NXT Energy Refinery

A proposed non-conventional diesel refinery would be one of Oregon’s largest greenhouse gas emitters. With farmers and community members, we are defending the Columbia River Estuary and our climate.

What’s NEXT: A massive, polluting refinery in the sensitive Columbia River Estuary at Port Westward.

The Problem

Photo credit: Alex Milan Tracy
Photo credit: Alex Milan Tracy

Houston-based company NEXT Renewable Fuels’ (NEXT) wants to build a non-conventional diesel refinery in the Columbia River Estuary near Clatskanie, Oregon. Columbia Riverkeeper opposes this proposal as it would have significant impacts to climate, habitat, and local farms. 

At 1.15 million tons of carbon pollution each year, a proposed non-conventional diesel refinery, NEXT Energy, would be one of Oregon’s largest emitters of greenhouse gas pollution. A large portion of this pollution comes from fracked gas used to make and heat hydrogen.

We won’t go down without a fight!

Despite NEXT’s propaganda, this refinery actually runs on fossil fuels; the refinery would consume as much fracked gas as the entire city of Eugene, Oregon. Preventing new fossil fuel infrastructure is a critical task to protect our climate. If fossil fuel corporations build new infrastructure—shipping terminals, pipelines, refineries—they will lock us into decades of fossil fuel use at a time when we must rapidly move toward clean energy and fewer petrochemicals.

Frequently Asked Questions: Next Energy

What is proposed?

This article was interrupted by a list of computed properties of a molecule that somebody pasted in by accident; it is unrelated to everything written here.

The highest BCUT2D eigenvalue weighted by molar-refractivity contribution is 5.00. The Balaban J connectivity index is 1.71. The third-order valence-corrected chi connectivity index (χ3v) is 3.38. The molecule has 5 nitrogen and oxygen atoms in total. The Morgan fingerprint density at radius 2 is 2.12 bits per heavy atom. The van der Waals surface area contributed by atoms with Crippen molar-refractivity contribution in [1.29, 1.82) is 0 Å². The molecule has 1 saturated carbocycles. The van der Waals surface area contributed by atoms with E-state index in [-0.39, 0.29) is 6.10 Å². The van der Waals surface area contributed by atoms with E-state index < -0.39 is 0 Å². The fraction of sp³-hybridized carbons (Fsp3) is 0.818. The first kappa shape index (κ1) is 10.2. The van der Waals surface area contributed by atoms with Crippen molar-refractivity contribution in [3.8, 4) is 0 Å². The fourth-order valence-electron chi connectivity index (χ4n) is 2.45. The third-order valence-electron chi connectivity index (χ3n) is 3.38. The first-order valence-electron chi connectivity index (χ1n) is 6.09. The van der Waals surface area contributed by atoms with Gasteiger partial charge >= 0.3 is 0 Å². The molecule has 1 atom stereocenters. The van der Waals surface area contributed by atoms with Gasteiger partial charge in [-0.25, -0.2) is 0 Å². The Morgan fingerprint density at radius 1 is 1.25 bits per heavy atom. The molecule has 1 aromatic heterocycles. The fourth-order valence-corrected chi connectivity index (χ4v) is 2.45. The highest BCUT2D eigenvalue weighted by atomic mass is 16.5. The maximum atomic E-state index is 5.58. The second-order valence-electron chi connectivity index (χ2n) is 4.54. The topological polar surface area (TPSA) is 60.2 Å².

Port Westward area, photo by Alex Milan Tracy
Port Westward area. Photo by Alex Milan Tracy.

The refinery would be one of the largest producers of non-conventional diesel on the West Coast. NEXT could make diesel from things like seed oils, animal fats, fish waste, or waste cooking oil, rather than petroleum crude oil. 

  • Through an energy-intensive process—using significant amounts of fracked gas, electricity, and water—the refinery would produce up to 50,000 barrels per day of diesel and other fuels.
  • NEXT would use ships, trains, and trucks to bring in raw materials and carry away diesel made at the refinery. 
  • A 400-car rail yard would serve the refinery, adding a significant number of long trains to the Highway 30 corridor.
  • The project would include a 400-foot-tall flare stack, which would tower above the Port Westward area, emitting unhealthy, smog-forming pollution.

Is this “renewable” diesel?

No. NEXT’s refinery would burn and use large amounts of fracked gas, a non-renewable fossil fuel. NEXT has also not committed to using renewable or waste feedstock such as waste cooking oil or fish carcasses. The term “renewable diesel” is therefore misleading when applied to NEXT.  

Farms Feed Us sticker art

What’s the current status of NEXT?

We can stop this polluting project. Although some local and state permits have been issued, state and federal decision-makers still have the authority so say “no” to NEXT. In September 2022, Oregon DEQ denied NEXT’s request for a Clean Water Act permit due to NEXT’s application being riddled with errors and inconsistencies. In October 2022, the Oregon Land Use Board of Appeals (LUBA) invalidated a key land use permit for the project’s 400-car rail yard. The Army Corps of Engineers has yet to release a draft environmental impact statement (EIS). The public will have an opportunity to comment on the EIS in 2024.